Language as Literature: Action, Character, and Plot in Conversation

Cognition and Poetics series, OUP (ed. Marla Perkins), Forthcoming

52 Pages Posted: 15 Dec 2015 Last revised: 25 Sep 2019

Date Written: November 23, 2015

Abstract

Works of fiction have characters, who perform actions, which make up the plot of the story. In this chapter, following some recent work in cognitive linguistics, I develop a tentative qualitative analytical framework for using the categories of action, character, and plot to analyze the meaning of ordinary language utterances. I propose a preliminary list of action levels, character types, and plot functions, which can be used in analyzing discourse using this framework, and apply this apparatus to the analysis of two conversation transcripts. Examining ordinary talk in the terms proposed here helps substantiate a radically enactivist and dialogic conception of linguistic meaning by extending an action-based account of the meaning of full linguistic utterances to also cover utterances’ content.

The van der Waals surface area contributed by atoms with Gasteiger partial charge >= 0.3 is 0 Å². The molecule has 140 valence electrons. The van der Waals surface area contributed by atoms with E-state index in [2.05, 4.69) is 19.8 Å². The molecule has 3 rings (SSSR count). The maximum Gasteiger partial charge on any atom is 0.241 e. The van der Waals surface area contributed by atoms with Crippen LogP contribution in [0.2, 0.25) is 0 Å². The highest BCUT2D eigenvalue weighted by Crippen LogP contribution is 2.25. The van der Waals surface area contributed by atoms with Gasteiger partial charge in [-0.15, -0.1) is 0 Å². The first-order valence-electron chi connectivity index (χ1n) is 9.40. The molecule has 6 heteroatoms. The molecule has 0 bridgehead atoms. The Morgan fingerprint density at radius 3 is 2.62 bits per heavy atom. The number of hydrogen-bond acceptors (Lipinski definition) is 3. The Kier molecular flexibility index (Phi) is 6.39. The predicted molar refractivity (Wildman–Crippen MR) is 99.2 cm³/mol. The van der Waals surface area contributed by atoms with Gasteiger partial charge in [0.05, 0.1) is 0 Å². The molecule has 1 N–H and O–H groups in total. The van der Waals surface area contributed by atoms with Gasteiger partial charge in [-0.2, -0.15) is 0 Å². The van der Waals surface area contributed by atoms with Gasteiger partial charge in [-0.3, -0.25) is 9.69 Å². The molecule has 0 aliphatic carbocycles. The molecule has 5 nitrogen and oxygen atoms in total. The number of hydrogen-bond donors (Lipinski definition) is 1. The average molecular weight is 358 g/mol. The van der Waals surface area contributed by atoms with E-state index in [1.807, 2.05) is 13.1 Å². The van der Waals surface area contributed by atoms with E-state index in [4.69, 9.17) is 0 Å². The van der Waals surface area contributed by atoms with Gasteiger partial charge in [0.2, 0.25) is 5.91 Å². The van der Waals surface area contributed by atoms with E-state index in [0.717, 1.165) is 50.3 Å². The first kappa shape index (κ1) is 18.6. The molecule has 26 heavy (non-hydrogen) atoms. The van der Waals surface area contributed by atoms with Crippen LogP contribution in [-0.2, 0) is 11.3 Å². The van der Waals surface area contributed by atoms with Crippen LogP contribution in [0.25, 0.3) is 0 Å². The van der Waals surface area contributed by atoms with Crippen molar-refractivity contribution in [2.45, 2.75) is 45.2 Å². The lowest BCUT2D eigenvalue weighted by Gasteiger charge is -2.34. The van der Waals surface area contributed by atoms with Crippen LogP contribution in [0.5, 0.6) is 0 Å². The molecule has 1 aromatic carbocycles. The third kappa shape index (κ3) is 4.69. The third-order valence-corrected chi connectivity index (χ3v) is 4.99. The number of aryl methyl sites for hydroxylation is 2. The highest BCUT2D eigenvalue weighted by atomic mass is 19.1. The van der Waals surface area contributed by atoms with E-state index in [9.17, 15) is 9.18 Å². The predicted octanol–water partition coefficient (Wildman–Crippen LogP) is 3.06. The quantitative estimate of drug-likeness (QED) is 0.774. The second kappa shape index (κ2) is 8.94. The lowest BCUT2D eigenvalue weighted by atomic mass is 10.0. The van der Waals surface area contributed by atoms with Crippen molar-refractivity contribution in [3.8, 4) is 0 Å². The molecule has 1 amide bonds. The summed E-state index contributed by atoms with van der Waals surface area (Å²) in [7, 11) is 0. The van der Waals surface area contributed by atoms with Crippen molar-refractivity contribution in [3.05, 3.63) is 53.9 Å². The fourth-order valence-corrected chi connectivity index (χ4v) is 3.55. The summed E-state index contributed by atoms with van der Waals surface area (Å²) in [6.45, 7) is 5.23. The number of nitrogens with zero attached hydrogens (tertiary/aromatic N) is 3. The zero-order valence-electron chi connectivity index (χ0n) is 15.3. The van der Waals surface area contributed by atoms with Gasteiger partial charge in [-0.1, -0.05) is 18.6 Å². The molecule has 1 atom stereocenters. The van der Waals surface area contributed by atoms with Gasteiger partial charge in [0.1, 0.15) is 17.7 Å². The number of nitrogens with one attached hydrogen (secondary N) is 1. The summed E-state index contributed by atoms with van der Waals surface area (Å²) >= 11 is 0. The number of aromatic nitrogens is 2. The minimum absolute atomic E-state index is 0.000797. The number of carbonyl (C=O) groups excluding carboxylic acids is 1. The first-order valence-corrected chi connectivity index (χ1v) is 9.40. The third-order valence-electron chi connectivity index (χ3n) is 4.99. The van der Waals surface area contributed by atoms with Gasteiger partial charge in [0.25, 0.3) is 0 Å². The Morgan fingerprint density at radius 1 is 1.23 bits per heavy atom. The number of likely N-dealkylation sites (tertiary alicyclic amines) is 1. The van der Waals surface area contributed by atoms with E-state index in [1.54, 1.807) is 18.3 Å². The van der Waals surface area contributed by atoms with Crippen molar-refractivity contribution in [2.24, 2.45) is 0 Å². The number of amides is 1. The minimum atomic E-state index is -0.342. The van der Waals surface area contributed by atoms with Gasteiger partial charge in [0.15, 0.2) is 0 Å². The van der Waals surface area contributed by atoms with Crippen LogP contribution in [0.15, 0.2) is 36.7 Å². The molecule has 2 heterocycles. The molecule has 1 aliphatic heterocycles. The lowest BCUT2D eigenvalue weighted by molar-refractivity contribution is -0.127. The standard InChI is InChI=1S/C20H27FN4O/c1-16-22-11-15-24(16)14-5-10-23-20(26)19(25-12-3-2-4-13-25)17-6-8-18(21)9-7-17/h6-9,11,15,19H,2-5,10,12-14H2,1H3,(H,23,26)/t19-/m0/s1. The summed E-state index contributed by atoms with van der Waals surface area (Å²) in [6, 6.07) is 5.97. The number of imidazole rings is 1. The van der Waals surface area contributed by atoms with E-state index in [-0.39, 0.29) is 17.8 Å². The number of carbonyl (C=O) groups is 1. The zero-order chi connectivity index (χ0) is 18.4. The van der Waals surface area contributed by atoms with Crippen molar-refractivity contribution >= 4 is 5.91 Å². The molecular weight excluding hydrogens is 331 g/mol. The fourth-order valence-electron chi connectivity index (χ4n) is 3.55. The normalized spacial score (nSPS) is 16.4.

Keywords: action, character, enactivism, fictive interaction, meaning, plot

Suggested Citation

Sandler, Sergeiy, Language as Literature: Action, Character, and Plot in Conversation (November 23, 2015). Cognition and Poetics series, OUP (ed. Marla Perkins), Forthcoming, Available at SSRN: https://ssrn.com/abstract=2701503 or http://dx.doi.org/10.2139/ssrn.2701503

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